WASHINGTON, Jan. 16 (RNS) -- Evangelist Franklin Graham will take the place of his father, Billy Graham, and give the invocation at the swearing-in of President-elect George W. Bush because the elder Graham is ill.

A. Larry Ross, Billy Graham's spokesman, said Tuesday the elder evangelist is undergoing medical tests and awaiting surgery to continue treatment for the buildup of fluid on his brain.

"Tests that were conducted last week and over the weekend revealed that the shunt inserted this summer to treat normal pressure hydrocephalus is not functioning properly," Ross said.

Graham has had a role in eight presidential inaugural events, including giving the invocation and benediction at the 1989 inaugural ceremony of Bush's father, George Herbert Walker Bush.

"I consider it a great privilege to have been invited by President-elect Bush to participate in his inaugural ceremony," Billy Graham said in a statement. "I love and respect his entire family very much, and regret that I am not able to join them for this special occasion."

In addition to giving the invocation at the swearing-in on Saturday, Franklin Graham also will preach the sermon at the inaugural prayer service set for Sunday at the Washington National Cathedral.

"He's honored and excited about it," said Mark DeMoss, Franklin Graham's spokesman. "It's a great opportunity, a rare opportunity, and is something he's taking very seriously. He pretty much cleared his schedule this week to work on both of these."

Ross said the elder Graham had been invited to speak at the cathedral service but had declined "to conserve his energy." Graham had hoped to sit with the Bush family during the service.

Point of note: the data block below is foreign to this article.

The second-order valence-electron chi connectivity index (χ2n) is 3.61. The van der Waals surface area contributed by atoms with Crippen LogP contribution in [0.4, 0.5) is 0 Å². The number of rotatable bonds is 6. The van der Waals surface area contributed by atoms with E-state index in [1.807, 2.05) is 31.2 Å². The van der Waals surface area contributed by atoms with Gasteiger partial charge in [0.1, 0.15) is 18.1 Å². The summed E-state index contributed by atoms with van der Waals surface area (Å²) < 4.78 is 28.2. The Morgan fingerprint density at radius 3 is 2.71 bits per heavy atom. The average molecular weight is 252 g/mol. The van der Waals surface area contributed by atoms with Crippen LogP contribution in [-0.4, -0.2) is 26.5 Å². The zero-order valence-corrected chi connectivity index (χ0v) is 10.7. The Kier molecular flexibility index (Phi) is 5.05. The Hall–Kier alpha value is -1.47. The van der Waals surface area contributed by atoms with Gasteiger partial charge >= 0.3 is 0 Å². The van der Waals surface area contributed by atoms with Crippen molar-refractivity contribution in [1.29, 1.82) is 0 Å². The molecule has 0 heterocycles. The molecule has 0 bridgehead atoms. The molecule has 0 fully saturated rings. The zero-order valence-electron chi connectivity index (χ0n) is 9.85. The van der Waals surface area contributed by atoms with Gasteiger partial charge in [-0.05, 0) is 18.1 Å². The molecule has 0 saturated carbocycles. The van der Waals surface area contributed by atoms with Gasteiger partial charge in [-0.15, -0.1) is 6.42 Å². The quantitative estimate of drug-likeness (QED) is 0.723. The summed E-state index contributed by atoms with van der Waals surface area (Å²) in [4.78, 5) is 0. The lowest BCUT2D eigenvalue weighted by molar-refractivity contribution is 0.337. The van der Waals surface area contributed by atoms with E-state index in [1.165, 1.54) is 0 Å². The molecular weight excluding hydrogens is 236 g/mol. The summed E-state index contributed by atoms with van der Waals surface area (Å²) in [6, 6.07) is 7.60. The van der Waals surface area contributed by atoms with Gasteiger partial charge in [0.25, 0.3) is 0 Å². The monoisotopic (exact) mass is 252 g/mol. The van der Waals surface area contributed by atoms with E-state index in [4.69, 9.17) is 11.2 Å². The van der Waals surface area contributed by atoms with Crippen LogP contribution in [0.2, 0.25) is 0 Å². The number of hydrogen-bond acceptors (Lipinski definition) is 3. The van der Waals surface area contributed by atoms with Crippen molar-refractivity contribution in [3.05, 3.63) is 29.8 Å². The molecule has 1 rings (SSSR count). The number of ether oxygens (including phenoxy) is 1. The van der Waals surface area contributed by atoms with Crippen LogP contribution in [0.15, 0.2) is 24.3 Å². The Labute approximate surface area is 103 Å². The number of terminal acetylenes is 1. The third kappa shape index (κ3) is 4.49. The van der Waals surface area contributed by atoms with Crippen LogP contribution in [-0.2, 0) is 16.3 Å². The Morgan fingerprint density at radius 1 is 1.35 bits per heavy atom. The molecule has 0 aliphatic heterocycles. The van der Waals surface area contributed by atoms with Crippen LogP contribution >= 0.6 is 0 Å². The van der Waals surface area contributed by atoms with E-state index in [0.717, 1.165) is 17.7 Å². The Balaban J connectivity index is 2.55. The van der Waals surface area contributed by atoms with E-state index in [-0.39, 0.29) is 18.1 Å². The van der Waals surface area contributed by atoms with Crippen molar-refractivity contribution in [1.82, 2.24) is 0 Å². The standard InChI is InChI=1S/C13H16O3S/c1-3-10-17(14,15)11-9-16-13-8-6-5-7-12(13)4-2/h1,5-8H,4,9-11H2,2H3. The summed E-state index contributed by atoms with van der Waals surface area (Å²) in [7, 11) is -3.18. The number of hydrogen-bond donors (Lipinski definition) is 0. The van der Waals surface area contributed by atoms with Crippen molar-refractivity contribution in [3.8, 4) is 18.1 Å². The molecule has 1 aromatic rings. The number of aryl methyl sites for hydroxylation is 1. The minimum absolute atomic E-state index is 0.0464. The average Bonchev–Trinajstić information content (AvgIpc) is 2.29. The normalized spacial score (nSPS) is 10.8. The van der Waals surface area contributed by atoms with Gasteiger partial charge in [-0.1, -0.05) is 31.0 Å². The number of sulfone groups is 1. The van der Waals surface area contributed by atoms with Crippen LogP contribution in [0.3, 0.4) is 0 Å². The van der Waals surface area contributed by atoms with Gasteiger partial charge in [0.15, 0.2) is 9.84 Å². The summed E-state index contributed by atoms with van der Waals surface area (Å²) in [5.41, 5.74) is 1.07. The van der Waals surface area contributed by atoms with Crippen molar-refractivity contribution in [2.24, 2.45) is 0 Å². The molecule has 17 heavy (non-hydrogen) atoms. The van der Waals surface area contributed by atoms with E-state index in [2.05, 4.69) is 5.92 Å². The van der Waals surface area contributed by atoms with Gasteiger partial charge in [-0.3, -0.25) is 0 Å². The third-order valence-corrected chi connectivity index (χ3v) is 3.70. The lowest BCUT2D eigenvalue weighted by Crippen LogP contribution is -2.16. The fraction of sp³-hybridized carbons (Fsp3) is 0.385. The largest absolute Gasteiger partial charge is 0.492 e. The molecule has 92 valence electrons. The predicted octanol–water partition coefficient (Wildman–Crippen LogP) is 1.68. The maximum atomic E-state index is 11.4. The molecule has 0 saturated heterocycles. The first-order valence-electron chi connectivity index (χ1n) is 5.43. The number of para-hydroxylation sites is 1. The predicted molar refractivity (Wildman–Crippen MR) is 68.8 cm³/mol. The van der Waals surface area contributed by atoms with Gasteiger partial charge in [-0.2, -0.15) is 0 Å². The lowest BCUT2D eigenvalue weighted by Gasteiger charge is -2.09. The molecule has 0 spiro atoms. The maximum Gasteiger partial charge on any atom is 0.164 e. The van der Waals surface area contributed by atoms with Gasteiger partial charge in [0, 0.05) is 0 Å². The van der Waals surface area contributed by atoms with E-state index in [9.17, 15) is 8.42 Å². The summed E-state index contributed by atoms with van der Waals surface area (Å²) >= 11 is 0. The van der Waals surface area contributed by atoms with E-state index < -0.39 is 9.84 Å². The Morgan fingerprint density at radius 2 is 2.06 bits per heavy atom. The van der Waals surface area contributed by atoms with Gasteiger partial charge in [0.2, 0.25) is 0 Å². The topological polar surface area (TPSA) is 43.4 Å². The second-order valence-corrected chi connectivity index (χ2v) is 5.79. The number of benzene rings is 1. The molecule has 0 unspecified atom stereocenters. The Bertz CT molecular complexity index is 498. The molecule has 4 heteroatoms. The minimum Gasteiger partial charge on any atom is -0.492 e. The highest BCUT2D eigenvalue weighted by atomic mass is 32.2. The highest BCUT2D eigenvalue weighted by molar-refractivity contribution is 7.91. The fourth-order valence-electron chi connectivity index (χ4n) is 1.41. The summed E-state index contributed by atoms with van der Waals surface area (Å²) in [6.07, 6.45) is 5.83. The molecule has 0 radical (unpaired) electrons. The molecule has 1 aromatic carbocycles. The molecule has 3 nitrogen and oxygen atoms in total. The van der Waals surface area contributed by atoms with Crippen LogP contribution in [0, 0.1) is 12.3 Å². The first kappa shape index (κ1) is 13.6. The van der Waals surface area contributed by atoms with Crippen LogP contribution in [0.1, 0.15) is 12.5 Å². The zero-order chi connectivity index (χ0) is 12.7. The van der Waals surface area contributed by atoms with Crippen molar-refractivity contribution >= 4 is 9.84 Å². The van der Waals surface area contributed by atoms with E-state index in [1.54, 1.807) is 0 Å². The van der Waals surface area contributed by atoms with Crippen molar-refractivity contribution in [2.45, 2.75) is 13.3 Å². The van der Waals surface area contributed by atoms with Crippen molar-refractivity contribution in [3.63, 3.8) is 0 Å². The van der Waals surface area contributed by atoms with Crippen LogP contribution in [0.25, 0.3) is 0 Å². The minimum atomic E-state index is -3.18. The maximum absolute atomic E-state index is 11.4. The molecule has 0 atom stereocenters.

"Obviously, of course, he's disappointed that he can't be in Washington on this special occasion, not only for our nation, but for the Bush family with whom he's had a warm friendship for many years," Ross said. "At the same time, he and his wife Ruth ... are very proud that their son Franklin can offer the inaugural prayer in his place."

The Rev. Kirbyjon Caldwell, an African-American pastor who leads Windsor Village United Methodist Church in Houston, is scheduled to give the benediction at the swearing-in and is among the list of participants from a variety of faiths at the cathedral service.

Other scheduled participants at the service include Greek Orthodox Archbishop Demetrios; Roman Catholic Archbishop Theodore McCarrick of Washington; Pentecostal minister Jack Hayford, founding pastor of the Church on the Way in Los Angeles; and contemporary Christian singer Michael W. Smith.

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